Tim Laney writes : After a short night's sleep Spyke and Tom set off for the long ride north to Inchnadamph, pausing for a refuelling stop at the Elphin tearooms. Inchnadamph was wet and windy, with low cloud. Spyke headed off up the hill with a group of six supporters. The waterfall on the crest of the ridge was going in reverse in the high wind, which became ever more gusty up on the tops, resulting in several members of the party losing their footing on the wet quartzite. Spyke and Tom took in Ben Mor Assynt and returned to the Inchnadamph car park for a tea break before another long bike ride - 50 miles this time - around to Altnaharra for a well deserved supper and rest.

Day 38 - Fionn Beinn, Ben Wyvis and the Beinn Dearg Group

Tim Laney writes : Spyke set off for a brisk stroll up Fionn Beinn with Pam Nix, before returning to the road for a pedal around to the Wyvis car park. Then a sociable walk up onto Ben Wyvis with the largest group of supporters yet, with JB attaining his 4th Munro of the trip. After a pasta meal back at the van, he cycled up the road to the head of Loch Glascarnoch, where he set off across the bogs at a brisk trot accompanied by Tom Brunt and Tim Laney. The traverse of the Beinn Dearg peaks took another 8 hours, through some amazing scenery. We stopped briefly on the final peak for the day, Seana Braigh, to admire the 500 metre cliffs of the northern corries, before a long jog back to the road at Inverlael, emerging onto the road at 12.45. Spyke's longest day yet, but another 8 munros added to the list, and only four to go!

Tuesday, June 1, 2010

Day 37 E Fisherfield and the Fanniachs

Another summery type day, Pam and JC take in bikes then climb An Coileachan, see an Eagle, a mum Ptarmigan with chicks, lots of frogs, Ben and Amy arrive, Oh and Spyke climbed some hills!!!
Sorry the sun is going to my head, Tom, Pam and Andy Skelhorn, who had been tracking us for a couple of days, come away from Shevanal with all the spare kit meet up with JC at Collieharries.
Andy leaves after the brief stay, Tom sets off for the shops, and a mega bike ride, JC and Pam on their nature trail/munro bag.
At the sharp end of the event Spyke and Tim leave the bothy just after 07.00 to take on the huge route which includes the 3 Eastern Fisherfields then all the Fanniachs from West to East, descending off An Coileachan collect the mountain bikes, cycle out to Grudie, it is just after 21.00 Spyke jumps on the road bike, pedals for about 25 minutes down to Achnasheen to stay in the bunkhouse.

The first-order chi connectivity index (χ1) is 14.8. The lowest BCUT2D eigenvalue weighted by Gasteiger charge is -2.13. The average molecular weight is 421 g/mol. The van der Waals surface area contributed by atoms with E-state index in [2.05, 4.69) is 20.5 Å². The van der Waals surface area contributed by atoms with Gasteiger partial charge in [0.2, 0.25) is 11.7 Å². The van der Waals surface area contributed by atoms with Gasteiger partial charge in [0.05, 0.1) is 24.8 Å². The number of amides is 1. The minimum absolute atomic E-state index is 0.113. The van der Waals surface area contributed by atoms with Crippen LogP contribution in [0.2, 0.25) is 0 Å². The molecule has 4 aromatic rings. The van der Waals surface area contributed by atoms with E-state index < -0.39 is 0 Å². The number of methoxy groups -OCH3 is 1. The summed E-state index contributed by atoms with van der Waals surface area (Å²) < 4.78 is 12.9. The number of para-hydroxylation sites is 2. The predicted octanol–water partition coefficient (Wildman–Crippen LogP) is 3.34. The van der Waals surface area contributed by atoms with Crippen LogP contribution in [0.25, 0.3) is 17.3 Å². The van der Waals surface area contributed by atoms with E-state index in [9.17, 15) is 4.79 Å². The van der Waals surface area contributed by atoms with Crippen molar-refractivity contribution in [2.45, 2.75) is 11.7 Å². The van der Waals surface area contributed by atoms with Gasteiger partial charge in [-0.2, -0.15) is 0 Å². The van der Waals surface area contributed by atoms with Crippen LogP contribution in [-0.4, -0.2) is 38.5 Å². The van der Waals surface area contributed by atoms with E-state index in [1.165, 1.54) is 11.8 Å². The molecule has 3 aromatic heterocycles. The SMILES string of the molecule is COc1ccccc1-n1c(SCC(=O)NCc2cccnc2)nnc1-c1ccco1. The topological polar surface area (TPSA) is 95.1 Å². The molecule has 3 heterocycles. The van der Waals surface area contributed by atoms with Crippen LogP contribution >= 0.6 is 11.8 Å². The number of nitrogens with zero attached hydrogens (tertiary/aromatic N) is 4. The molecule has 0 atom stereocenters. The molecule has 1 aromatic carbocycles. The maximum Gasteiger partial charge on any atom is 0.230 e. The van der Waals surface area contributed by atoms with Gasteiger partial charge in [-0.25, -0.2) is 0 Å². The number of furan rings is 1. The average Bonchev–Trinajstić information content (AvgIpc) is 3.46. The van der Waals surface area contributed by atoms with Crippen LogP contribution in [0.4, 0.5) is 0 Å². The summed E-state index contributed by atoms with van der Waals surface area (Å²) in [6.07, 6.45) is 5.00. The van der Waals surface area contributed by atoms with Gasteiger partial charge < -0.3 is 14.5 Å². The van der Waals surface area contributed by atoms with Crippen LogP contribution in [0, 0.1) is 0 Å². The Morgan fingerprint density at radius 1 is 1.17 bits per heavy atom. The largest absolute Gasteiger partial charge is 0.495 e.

Day36 Fisherfield to Shevanal Bothy

Early start from the carpark campsite, Spyke bikes to Kinlochewe, then sets of at 09.15 for Slioch with Ian, and Steve Watts, they both return from that summit. Ian has work commitments, Steves' ankle has become increasingly painful so he regretfully decides to return home, a great shame after his heroic showing on the Cullin Ridge.
Spyke continues through the Fisherfield and An Teallach group, Tom has dropped provisions at the bothy, then meets up with Spyke for the final five tops before they drop into Shenaval at about 21.30.
JC meanwhile has picked up Tim and Pam from Inverness Airport following their flight from Bristol, they are whisked off to the closest entry point, have a quick repack and make their way into Shenaval with extra kit for Spyke.
Following a cloudy start the weather has at last taken a turn for the better, it is a truly wonderful evening both for the bothy group, and JC on a great lochside campsite

Sunday, May 30, 2010

Day 35 Torridon

Somewhat tardy start this morning despite having breakfast provided by Steve, the hostel warden, the change in routine seems to make everything more difficult to find, are we actually excepting living in a big tin box as the norm?,Oh dear!!!
A huge thanks for the cheery welcome, and support from Steve and the hostel manager Mat, they make a great team, they are outdoor people so are aware of what Spyke was about, no need for the usual explanations about the round.
Yesterdays rain persisted into this morning and would fall through-out the day, together with sporadic low cloud not a great day to be traversing miles of loose slippy boulders.